Family Sanudo, 1615

My name is Basilion Sanudo the year is 1615 and I am currently the head of the Sanudo family.  Times are becoming more complicated for my family in these times.  The jobs on Crete are not as plentiful as they once were.  I am having trouble finding work for my sons, and I do not wish for them to fall into debt.  All is not lost though; the powerful Ottoman Empire is just north of us and I believe that this may be the answer to our problems.   I suggested to my sons Arrigo and Adalfieri that it would be wise for them to make a move north and try and find work elsewhere.

My son Arrigo found his way into the Turkish arsenal in Constantinople working on the ship as a caulker which from what he has told me that he earns 20 akce a day.[1]  From what I understand there is already 3000 Candia people in Galata.[2]  Arrigo plans to stay there for some time so he went through the bailo to transfer his house to me.  I have also been in contact with the baili to see if he could grant him a document of fede; this would help him socially as well as open more opportunities for him economically.  I believe that my argument is sound enough for this to work.  After all I reminded the bailo that it was my family that helped defend some of his trading interested in Crete and that I may be willing to lend more of my family if need be.  Arrigo tells me that he has converted to Islam; though I personally believe he is doing this to gain favor with his Ottoman superiors.  He always was the one to anything to get ahead in any situation.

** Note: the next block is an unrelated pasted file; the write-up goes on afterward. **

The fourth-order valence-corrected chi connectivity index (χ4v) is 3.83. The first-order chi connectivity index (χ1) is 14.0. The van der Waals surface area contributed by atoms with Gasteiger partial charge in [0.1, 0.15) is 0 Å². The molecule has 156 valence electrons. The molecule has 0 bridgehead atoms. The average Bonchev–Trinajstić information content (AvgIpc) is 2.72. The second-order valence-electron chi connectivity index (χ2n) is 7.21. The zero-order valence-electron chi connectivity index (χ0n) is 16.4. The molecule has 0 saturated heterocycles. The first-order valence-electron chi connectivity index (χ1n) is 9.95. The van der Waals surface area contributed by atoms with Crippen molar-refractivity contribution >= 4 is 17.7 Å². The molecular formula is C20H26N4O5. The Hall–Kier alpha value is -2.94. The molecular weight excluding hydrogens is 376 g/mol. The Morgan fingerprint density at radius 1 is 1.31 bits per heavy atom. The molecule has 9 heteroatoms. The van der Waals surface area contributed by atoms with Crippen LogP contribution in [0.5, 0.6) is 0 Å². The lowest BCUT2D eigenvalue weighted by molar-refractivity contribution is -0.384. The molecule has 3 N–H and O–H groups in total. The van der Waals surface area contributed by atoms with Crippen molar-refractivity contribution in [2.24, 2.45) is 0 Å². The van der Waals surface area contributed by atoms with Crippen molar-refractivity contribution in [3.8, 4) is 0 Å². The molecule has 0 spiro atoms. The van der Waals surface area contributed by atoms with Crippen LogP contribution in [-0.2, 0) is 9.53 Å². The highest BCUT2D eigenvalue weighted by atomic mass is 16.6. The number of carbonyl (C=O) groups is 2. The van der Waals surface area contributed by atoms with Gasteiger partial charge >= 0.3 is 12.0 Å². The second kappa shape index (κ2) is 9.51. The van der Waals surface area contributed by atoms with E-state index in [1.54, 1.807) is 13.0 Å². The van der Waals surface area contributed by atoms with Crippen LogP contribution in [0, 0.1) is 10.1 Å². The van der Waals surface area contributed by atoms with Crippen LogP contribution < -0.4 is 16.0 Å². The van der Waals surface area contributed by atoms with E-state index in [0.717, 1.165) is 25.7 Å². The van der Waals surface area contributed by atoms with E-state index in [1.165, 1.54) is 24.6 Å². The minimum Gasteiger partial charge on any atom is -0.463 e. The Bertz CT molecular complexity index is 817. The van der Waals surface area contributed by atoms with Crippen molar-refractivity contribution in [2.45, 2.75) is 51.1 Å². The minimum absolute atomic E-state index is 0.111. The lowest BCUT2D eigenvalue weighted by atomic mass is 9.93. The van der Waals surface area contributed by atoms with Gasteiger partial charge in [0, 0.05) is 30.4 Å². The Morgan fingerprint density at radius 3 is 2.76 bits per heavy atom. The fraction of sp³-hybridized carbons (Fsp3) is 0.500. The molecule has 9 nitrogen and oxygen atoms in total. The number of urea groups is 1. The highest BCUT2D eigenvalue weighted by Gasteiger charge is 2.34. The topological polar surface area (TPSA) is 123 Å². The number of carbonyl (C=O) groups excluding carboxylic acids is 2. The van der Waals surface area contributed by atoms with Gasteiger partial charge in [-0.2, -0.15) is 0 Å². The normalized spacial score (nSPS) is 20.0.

My other son Adalfieri took work on a Venetian merchant ship but unfortunately I have bad news in his case.  I learned that recently his ship was captured by privateers I’m guessing either the Knights Stefano or Hospitaller.[3]  If I know him he will do anything to get back home so I think he has become one of them but I cannot be certain.


[1] Eric R. Dursteler, Venetians in Contantinople: Nations, Identity, and coexistence in the Early Modern Mediterranean (Maryland: John Hopkins University Press,2006), 80.

[2] Idid., 84.

[3] Ibid., 236.

Advertisements

Leave a Reply

Fill in your details below or click an icon to log in:

WordPress.com Logo

You are commenting using your WordPress.com account. Log Out / Change )

Twitter picture

You are commenting using your Twitter account. Log Out / Change )

Facebook photo

You are commenting using your Facebook account. Log Out / Change )

Google+ photo

You are commenting using your Google+ account. Log Out / Change )

Connecting to %s